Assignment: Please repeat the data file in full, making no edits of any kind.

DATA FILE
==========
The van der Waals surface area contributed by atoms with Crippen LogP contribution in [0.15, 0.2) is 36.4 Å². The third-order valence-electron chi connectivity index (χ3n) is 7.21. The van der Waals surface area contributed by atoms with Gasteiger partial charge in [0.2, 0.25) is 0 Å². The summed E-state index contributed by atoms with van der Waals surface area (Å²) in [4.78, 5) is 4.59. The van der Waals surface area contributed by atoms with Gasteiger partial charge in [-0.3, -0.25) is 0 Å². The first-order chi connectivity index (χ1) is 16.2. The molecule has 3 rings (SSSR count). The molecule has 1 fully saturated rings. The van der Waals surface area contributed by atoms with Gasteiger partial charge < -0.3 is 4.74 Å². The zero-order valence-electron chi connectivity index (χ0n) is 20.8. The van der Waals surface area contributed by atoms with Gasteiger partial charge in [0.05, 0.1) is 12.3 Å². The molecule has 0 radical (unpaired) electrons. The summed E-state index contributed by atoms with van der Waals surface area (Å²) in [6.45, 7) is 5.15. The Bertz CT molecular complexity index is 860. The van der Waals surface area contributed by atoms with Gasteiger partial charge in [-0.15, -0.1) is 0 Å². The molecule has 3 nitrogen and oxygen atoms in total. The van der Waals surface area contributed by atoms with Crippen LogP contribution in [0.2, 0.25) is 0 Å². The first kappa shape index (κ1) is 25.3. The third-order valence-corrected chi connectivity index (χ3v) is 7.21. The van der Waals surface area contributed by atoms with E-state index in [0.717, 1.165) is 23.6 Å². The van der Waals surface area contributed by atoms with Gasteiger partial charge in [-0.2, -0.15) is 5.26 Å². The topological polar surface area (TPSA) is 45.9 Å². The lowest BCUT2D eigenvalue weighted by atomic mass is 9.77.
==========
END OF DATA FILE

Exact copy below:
The van der Waals surface area contributed by atoms with Crippen LogP contribution in [0.15, 0.2) is 36.4 Å². The third-order valence-electron chi connectivity index (χ3n) is 7.21. The van der Waals surface area contributed by atoms with Gasteiger partial charge in [0.2, 0.25) is 0 Å². The summed E-state index contributed by atoms with van der Waals surface area (Å²) in [4.78, 5) is 4.59. The van der Waals surface area contributed by atoms with Gasteiger partial charge in [-0.3, -0.25) is 0 Å². The first-order chi connectivity index (χ1) is 16.2. The molecule has 3 rings (SSSR count). The molecule has 1 fully saturated rings. The van der Waals surface area contributed by atoms with Gasteiger partial charge < -0.3 is 4.74 Å². The zero-order valence-electron chi connectivity index (χ0n) is 20.8. The van der Waals surface area contributed by atoms with Gasteiger partial charge in [0.05, 0.1) is 12.3 Å². The molecule has 0 radical (unpaired) electrons. The summed E-state index contributed by atoms with van der Waals surface area (Å²) in [6.45, 7) is 5.15. The Bertz CT molecular complexity index is 860. The van der Waals surface area contributed by atoms with Gasteiger partial charge in [-0.15, -0.1) is 0 Å². The molecule has 3 nitrogen and oxygen atoms in total. The van der Waals surface area contributed by atoms with Crippen LogP contribution in [0.2, 0.25) is 0 Å². The first kappa shape index (κ1) is 25.3. The third-order valence-corrected chi connectivity index (χ3v) is 7.21. The van der Waals surface area contributed by atoms with E-state index in [0.717, 1.165) is 23.6 Å². The van der Waals surface area contributed by atoms with Gasteiger partial charge in [-0.2, -0.15) is 5.26 Å². The topological polar surface area (TPSA) is 45.9 Å². The lowest BCUT2D eigenvalue weighted by atomic mass is 9.77.